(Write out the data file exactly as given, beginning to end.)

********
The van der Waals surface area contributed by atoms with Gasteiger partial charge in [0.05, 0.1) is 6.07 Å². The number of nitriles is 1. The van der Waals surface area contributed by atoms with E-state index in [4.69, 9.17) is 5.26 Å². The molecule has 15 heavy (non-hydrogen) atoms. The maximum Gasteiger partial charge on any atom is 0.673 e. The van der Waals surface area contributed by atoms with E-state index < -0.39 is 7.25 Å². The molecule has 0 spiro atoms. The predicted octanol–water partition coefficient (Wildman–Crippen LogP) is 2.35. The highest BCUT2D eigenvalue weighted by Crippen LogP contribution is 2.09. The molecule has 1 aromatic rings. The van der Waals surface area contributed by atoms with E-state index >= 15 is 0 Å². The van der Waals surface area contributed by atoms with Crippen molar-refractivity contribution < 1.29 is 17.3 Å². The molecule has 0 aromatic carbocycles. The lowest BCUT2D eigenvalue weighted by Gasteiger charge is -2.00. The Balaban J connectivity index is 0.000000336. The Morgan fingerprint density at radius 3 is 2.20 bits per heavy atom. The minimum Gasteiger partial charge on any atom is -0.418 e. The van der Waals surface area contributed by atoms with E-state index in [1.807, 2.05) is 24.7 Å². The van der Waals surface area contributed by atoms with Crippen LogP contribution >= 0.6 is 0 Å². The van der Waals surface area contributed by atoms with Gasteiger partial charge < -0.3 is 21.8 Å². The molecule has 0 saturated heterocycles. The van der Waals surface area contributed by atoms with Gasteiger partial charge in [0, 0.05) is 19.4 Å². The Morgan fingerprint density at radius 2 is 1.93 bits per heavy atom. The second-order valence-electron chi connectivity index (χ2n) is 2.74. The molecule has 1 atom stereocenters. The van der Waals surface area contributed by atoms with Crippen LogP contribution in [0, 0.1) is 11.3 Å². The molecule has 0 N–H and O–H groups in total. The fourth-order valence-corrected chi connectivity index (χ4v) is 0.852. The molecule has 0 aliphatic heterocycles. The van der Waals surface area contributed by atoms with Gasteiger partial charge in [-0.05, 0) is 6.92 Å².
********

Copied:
The van der Waals surface area contributed by atoms with Gasteiger partial charge in [0.05, 0.1) is 6.07 Å². The number of nitriles is 1. The van der Waals surface area contributed by atoms with E-state index in [4.69, 9.17) is 5.26 Å². The molecule has 15 heavy (non-hydrogen) atoms. The maximum Gasteiger partial charge on any atom is 0.673 e. The van der Waals surface area contributed by atoms with E-state index < -0.39 is 7.25 Å². The molecule has 0 spiro atoms. The predicted octanol–water partition coefficient (Wildman–Crippen LogP) is 2.35. The highest BCUT2D eigenvalue weighted by Crippen LogP contribution is 2.09. The molecule has 1 aromatic rings. The van der Waals surface area contributed by atoms with E-state index >= 15 is 0 Å². The van der Waals surface area contributed by atoms with Crippen molar-refractivity contribution < 1.29 is 17.3 Å². The molecule has 0 aromatic carbocycles. The lowest BCUT2D eigenvalue weighted by Gasteiger charge is -2.00. The Balaban J connectivity index is 0.000000336. The Morgan fingerprint density at radius 3 is 2.20 bits per heavy atom. The minimum Gasteiger partial charge on any atom is -0.418 e. The van der Waals surface area contributed by atoms with E-state index in [1.807, 2.05) is 24.7 Å². The van der Waals surface area contributed by atoms with Crippen LogP contribution >= 0.6 is 0 Å². The van der Waals surface area contributed by atoms with Gasteiger partial charge < -0.3 is 21.8 Å². The molecule has 0 saturated heterocycles. The van der Waals surface area contributed by atoms with Gasteiger partial charge in [0, 0.05) is 19.4 Å². The Morgan fingerprint density at radius 2 is 1.93 bits per heavy atom. The second-order valence-electron chi connectivity index (χ2n) is 2.74. The molecule has 1 atom stereocenters. The van der Waals surface area contributed by atoms with Crippen LogP contribution in [0, 0.1) is 11.3 Å². The molecule has 0 N–H and O–H groups in total. The fourth-order valence-corrected chi connectivity index (χ4v) is 0.852. The molecule has 0 aliphatic heterocycles. The van der Waals surface area contributed by atoms with Gasteiger partial charge in [-0.05, 0) is 6.92 Å².